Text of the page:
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You May Be Wearing an IoT Device Today

By Maxine Bingham
Editor-in-Chief, IoT Perspectives

January 30, 2015 – Santa Cruz, CA

(Image above: Wearable shirt from Hexoskin showing sensors around the body. Image courtesy of Hexoskin)

Here in Santa Cruz, it may seem that a topic such as the Internet of Things (IoT) doesn’t relate to us. However, we’re surrounded by it every day. Those of us with Nest thermostats or Fitbit wristbands are experiencing the new world of the IoT. A truly global phenomenon, IoT products and services are coming from makers as well as major corporations.

Myo-on-arm-wave

Gesture-based Myo armband from Thalmic Labs. (Photo courtesy of Thalmic Labs)

The ladies in my walking group swear by their Fitbits (there are similar ones by Jawbone), which not only report how much exercise they’re doing, but how well they are sleeping. Devices such as Fitbit often include a social media function so that you can track your progress against others.

According to market research firm IDC, sales of wearable fitness trackers will have reached 119 million units as of 2014.

The IoT is a general phrase meaning those “things” or devices that are connected to people or other “things,” i.e., to other devices or machines with as little human intervention as possible (such as smart electrical meters).

Devices that connect to people, in addition to wristbands such as the Fitbit run the gamut from heart monitors, temperature monitors for babies to things one wears (“wearables”). Statista estimates that the wearables market will be worth some 12.6 billion U.S. dollars by 2018.

Wearables are especially useful for athletes, such as Hexoskin’s. Hexoskin is a smart device that connects to an intelligent sports garment with integrated sensors to capture body metrics such as heart rate recovery, heart rate variability, breathing rate, breathing volume, activity level, acceleration, cadence, etc.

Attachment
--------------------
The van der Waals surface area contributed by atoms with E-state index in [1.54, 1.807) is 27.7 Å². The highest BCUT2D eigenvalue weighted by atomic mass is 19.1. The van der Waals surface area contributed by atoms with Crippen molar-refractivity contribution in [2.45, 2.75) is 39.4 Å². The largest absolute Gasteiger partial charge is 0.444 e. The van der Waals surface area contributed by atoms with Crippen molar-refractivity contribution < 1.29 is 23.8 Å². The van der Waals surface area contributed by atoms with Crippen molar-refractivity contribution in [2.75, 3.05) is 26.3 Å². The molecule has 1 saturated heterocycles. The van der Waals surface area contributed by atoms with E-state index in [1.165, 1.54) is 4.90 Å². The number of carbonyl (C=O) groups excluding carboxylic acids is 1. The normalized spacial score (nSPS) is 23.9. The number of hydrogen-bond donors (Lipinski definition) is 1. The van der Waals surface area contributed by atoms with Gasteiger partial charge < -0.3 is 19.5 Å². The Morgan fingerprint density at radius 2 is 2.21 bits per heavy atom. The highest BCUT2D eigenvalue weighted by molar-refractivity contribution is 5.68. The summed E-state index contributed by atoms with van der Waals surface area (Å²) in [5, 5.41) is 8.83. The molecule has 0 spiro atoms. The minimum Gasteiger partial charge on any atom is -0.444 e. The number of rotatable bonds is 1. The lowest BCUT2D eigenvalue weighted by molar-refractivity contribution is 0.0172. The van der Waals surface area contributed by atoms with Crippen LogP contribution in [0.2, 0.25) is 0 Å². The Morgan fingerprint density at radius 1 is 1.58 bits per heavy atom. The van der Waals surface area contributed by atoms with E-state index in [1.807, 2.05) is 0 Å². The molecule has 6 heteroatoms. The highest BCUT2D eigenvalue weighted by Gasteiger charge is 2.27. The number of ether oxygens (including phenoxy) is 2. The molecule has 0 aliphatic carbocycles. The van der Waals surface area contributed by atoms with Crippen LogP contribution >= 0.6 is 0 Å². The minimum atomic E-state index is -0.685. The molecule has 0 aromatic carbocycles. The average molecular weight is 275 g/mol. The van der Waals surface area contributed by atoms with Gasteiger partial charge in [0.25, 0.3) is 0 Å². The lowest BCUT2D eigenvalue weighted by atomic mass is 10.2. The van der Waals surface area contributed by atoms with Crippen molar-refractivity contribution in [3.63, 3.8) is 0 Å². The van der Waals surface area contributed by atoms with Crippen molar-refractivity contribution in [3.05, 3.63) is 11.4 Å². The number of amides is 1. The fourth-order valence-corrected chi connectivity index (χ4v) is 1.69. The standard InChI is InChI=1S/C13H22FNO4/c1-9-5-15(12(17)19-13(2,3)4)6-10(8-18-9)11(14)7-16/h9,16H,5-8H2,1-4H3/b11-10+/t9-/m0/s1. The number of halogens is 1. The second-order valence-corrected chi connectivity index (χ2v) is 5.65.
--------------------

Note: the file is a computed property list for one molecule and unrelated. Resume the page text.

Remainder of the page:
Their 100% textile biometric shirts are designed to offer an easy and more natural way of regularly capturing precise data in real performance contexts. A small Bluetooth device is connected to the fabric sensors and placed in the shirt’s built-in side pocket during activity and sleep.

Smart watches, such as the soon-to-be available (March it is rumored) Apple Smartwatch will be used to control IoT devices as well as return valuable information to us. Apple has already released its design kit so that it can launch with many applications, as opposed to the single point applications of many wearables today.

A number of startups, such as Thalmic Labs, are creating smart armbands that will enable people to operate devices via gestures in the air. As they explained to me, some ways they expect their Myo armband to be used include using gestures to underline, zoom in or create circles when giving a PowerPoint presentation, pausing or fast-forwarding a film on Netflix while sitting in your chair, or even the ability control music on the go when you’re skiing, snowboarding or running, as you don’t have to take a phone out of your pocket, you use your hands.

One concern with wearables that capture personal data is how that data will be used, and, if they can be hacked. Thus, security and privacy are major concerns that manufacturers seem to meto be slow to address. In fact, this week’s “FTC Report on Internet of Things Urges Companies to Adopt Best Practices to Address Consumer Privacy and Security Risk: Report Recognizes Rapid Growth of Connected Devices Offers Societal Benefits, But Also Risks That Could Undermine Consumer Confidence,” summarizes these concerns well. (Internet of Things — Privacy & Security in a Connected World, FTC Staff Report, January 2015)

Whether it’s temporary tattoos for checking blood sugar for diabetics as developed by UCSD, or heart monitors with Internet connectivity, despite security and privacy issues (which the industry must address, and we as consumers must press for) wearables are promising to change our lives for the better.

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Special to Santa Cruz Tech Beat from www.iotperspectives.com

 

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